Most freelancers do, but the challenges of working from home can sometimes make life/work balance seem unattainable. You may feel like you are constantly being pulled towards both family and work commitments–a bit like being in the middle of a tug-of-war.
One answer that can help you achieve better balance between your work and personal life is boundaries. In this post, I’ll explain how boundaries help freelancers. I’ll also list some of the areas where you should consider establishing boundaries in your own freelancing business.
Why Boundaries Help
All of us have many personal and professional responsibilities. While sometimes the two can be handled simultaneously, often they cannot.
For most freelancers, boundaries can help maintain a semblance of order in their lives. When you set up a boundary, you are creating a separation between your work and personal life. Or, you are limiting the scope of your professional life so that it doesn’t affect your personal life. While some freelancers may not wish for such a division, most find it helpful.
Setting boundaries also helps protect freelancers from burnout. Without boundaries and with an office in your home, it can be just too tempting to work all of the time. But, overwork is a sure path to stress and ultimate burnout.
7 Areas Where Boundaries Can Help
Where should you set your boundaries? Every freelancer will have a different answer. Some may wish for a quiet environment, while others can happily work in the midst of a commotion. You will have to decide which boundaries will help you the most.
Here are some common boundaries that many freelancers set. You may find that one or more of these also works for you:
- Space boundaries. Many freelancers benefit from having a specific space dedicated to work in their home. This can be an actual home office with a door (think: spare bedroom) or an unused corner of a much larger room. Designating a particular space for work tells others in your home that the space is off-limits for other uses. Be sure to enforce your boundaries. If another family member wants to use your space, tell them that it is not available.
- Privacy boundaries. Often freelancers seek to keep personal information (such as their home phone number or the names of family members) separate from professional information. This can be accomplished with a dedicated business line. This keeps clients (and others) from calling you on your home phone at all hours of the night and day. Many freelancers also dedicate one social media platform (often Facebook) to sharing with friends and family only.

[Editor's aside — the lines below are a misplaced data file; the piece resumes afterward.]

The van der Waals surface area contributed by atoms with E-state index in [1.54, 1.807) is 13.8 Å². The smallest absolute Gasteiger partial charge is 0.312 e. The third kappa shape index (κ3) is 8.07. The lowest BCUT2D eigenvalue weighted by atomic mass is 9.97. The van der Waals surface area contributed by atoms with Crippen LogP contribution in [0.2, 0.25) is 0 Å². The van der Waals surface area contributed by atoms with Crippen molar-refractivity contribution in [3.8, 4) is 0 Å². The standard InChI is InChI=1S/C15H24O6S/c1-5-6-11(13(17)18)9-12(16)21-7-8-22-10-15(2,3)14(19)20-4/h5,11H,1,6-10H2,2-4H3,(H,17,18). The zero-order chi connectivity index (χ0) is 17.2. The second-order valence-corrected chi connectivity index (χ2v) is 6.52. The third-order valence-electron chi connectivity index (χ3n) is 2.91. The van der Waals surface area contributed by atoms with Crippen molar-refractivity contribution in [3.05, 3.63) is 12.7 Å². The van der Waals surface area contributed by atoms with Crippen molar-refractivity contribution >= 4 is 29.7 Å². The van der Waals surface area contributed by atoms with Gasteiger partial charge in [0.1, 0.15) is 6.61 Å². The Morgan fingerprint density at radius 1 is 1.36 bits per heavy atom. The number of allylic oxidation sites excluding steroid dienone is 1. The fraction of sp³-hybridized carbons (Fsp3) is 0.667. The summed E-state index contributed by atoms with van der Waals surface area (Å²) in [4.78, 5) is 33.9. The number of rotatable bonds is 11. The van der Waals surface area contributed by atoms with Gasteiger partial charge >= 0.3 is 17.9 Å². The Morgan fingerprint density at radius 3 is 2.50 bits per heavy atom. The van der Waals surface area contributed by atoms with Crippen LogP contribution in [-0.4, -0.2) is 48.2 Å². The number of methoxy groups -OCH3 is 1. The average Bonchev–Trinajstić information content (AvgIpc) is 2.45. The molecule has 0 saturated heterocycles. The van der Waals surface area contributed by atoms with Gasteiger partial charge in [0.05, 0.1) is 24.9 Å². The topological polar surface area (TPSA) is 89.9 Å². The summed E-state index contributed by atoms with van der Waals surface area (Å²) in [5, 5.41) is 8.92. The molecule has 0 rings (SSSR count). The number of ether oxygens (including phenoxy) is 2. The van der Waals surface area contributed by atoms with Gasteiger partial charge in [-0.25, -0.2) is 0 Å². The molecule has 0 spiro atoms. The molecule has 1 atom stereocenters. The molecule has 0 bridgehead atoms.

- Limiting interruptions. Interruptions can really throw a freelancer off. That’s why many freelancers develop a boundary that helps limit those interruptions. For physical interruptions, an office with a door helps. For telephone interruptions, requiring an appointment for calls (and otherwise using voice mail) can keep interruptions to a minimum. Some freelancers designate certain hours during the day as the “office hours” and only answer calls during those times.
- Managing expectations. It’s important to have happy clients. Surprisingly, one of the best ways get happy clients is by not promising too much initially and then exceeding expectations. If you fail to set a boundary of reasonable expectations with your client and promise too much, your clients will expect you to live up to your promises. Worse yet, they will have unreasonable expectations in future dealings with you as well.
- Limiting distractions. Distractions are everywhere. If they’re not managed carefully, distractions can really cut into a freelancer’s time. Who hasn’t lost track of time while surfing the Web? Fortunately, there are now many online tools to help you eliminate distractions. A good schedule can also help. If you plan how you are going to spend your day, you are less likely to fritter time away.
- Protecting your daily schedule. Limiting distractions and interruptions is just one way of protecting your time, but it is important to have boundaries in place to make sure that you get the most out of your day. Unfortunately, freelancers who work from home are often perceived as being “available.” Friends and family members come out of the woodwork to ask for favors. Make it clear that you work too. Refuse time-consuming tasks by stating unapologetically, “I’m sorry, I have to work.”
- Protecting personal time. As a freelancer, I’ve been tempted to work right through weekends and holidays, haven’t you? However, it’s important to take time off if you’re in freelancing for the long haul. That means you have to set aside personal time. When a client asks you to work on a day that you already have scheduled as a day off, try negotiating with that client. Usually they will understand.
How do you set boundaries in your freelancing business? Share some of the specific boundaries you’ve set and explain why you set them in the comments.
Image by sludgeulper